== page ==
One more point I'd like to make, as an IP address does not equal a person, neither does the license plate, how do they know who to send the ticket to?

RE: Not that I agree.
By FITCamaro on 7/6/2011 9:02:37 AM , Rating: 3
Because nearly all red light cameras take a picture of the person driving as well as your plate. So if it wasn't you, you can prove it. If it was, you have no way to say it wasn't. I have no problem with red light cameras. You are breaking the law if you run a red light and potentially killing someone. I feel no sympathy for you because a cop didn't pull you over and you still got in trouble.

Now constant on cameras that read license plates to find stolen cars and help solve murders, again, I fail to see the problem. As long as that's all its being used for. Now when it comes out that its being used to track people, then those responsible will be punished.

I generally have little issue with local government actions. Because those in charge are pretty easy to change. Local governments have authority to do these things. It's the federal government that does not.

I don't like them...
By MrBlastman on 6/24/2011 1:48:54 PM , Rating: 2
I'm somewhat of a romantic for the days of old. The days where the dusty tumbleweed would topple through the air in a supple breeze, brushing up against your ankles as it lazily made its way across the brown, dirty street up the wooden steps and down the clapboard-covered sidewalks. Sidewalks plain as brown knotted wood, all that for but a single, white poster on the wall that bore the words "WANTED" at the top.

Back when a single Lawman in town held the peace. When sixguns ruled the land, and a single man with a badge was chosen with much trepidation and fear to stand tall, all alone--alone when everyone else had slammed and locked their shutters shut, cowering behind their doors, fearful of the sweat-drenched, rag-tag band of misfits that strolled into town.

And once high-noon came to the peak of the clock, justice would ring out to the crack of one, two three, as only one would remain standing, the other--the other, fallen over with their shiny, gleaming sidearm landing in the dirt with a poof of dust, wisping right up the road.

Times were simpler back then. The bandits could attack in numbers and for quite some time remain free--free that is until a posse was formed and they were routed out from the roughages in the outskirts. That or by the hands of that one, lonely man.

So my point, really, is the efficacy of these systems can not be doubted one bit. At the same time, though, they condition us towards increased violation of our liberties which, over the last hundred years or so, have been steadily decreasing in the name of justice.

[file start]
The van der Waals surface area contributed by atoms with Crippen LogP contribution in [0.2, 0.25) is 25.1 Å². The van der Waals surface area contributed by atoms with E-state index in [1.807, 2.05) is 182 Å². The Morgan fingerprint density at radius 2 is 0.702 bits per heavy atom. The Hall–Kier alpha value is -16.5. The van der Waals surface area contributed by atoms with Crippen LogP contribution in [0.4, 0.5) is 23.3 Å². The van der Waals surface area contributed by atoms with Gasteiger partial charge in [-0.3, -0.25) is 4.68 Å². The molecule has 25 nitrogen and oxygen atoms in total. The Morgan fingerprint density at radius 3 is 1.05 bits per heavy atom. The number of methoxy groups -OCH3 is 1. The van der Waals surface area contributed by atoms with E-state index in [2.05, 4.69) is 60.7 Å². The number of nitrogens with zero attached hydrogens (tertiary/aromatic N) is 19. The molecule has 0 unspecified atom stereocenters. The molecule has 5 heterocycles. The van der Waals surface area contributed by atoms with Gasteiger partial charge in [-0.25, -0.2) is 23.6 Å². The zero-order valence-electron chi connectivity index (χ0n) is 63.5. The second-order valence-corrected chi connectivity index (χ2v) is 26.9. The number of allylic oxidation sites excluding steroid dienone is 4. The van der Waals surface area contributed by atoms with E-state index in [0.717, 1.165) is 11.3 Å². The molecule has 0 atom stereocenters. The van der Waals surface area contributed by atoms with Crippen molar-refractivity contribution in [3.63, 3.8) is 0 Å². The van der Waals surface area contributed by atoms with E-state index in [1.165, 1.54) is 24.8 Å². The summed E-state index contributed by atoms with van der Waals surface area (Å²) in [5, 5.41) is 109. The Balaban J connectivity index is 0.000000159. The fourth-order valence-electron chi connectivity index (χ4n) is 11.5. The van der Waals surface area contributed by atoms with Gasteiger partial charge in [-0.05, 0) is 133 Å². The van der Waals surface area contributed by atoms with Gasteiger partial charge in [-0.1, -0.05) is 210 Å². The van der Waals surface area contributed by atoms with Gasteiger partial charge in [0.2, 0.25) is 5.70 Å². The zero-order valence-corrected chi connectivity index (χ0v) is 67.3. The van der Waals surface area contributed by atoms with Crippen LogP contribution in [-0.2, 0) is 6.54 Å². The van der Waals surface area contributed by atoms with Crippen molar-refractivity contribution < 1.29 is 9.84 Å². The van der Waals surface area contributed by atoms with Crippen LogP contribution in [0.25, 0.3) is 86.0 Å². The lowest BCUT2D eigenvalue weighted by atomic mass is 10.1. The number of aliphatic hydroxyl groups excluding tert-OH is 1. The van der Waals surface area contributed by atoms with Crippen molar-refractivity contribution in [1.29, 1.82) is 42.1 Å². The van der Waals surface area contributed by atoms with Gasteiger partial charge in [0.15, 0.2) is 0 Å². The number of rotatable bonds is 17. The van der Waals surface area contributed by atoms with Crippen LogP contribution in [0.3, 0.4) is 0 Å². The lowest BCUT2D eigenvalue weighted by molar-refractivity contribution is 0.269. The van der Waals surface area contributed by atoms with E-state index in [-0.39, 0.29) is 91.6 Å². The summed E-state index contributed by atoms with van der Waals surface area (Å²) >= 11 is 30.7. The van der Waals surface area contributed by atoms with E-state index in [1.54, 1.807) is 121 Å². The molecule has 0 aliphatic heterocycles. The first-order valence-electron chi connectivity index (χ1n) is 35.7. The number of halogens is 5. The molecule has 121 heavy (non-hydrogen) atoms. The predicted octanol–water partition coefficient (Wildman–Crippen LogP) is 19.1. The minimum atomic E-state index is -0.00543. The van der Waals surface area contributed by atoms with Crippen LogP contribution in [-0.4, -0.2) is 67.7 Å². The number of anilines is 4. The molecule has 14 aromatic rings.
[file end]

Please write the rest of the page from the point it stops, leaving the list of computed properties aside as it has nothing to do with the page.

And for what, really? More than a hundred years ago we hid behind our doors and cowered in our homes as the Sheriff took on the bad and evils. Now we feel that we're more free than ever before if we have these cameras, these technologies that are overseeing us at all times... oblivious to the facts that we really aren't free. These cameras and computers that serve to protect us--are actually serving to incarcerate us in our own society as we steadily become more and more enslaven to them as the days go by.

So really, to answer your question--they are a double-edged sword. As easily as they serve to protect us, they also freely serve to potentially imprison us as well. I long for those days of old, I really do...

RE: I don't like them...
By tng on 7/8/2011 11:41:57 AM , Rating: 2
When sixguns ruled the land.... when everyone else had slammed and locked their shutters shut, cowering behind their doors, fearful of the sweat-drenched, rag-tag band of misfits that strolled into town.
Really now, you watch to much TV.

You also don't realize that it was not as lawless as you think. People don't know that back in the wild west times most people were armed, just common sense.

Where I grew up almost everybody had some kind of gun handy at home or in the vehicle. Never had any violent crime. Criminals hate it when potential victims are armed....

Are you saying they don't do this?
By wordsworm on 6/28/2011 5:59:33 AM , Rating: 2
I have to wonder if police could scan a license plate and see who it is, then pull them over based on something illegitimate.

I have a cousin in the RCMP in Quebec, who said that they're instructed to stop black men in nice cars. I don't think they really need a license plate reader in order to pull someone over for an illegitimate reason. My family is a bit sensitive to this since about 2/3 of us are white and the other 1/3 are black. Not to mention Donald, who used to play/fight in the NHL, is the richest of the lot of us and he's black.

By Dark Legion on 7/7/2011 11:58:49 AM , Rating: 2
Not to mention Donald, who used to play/fight in the NHL, is the richest of the lot of us and he's black.

Are you talking about who I think you're talking about?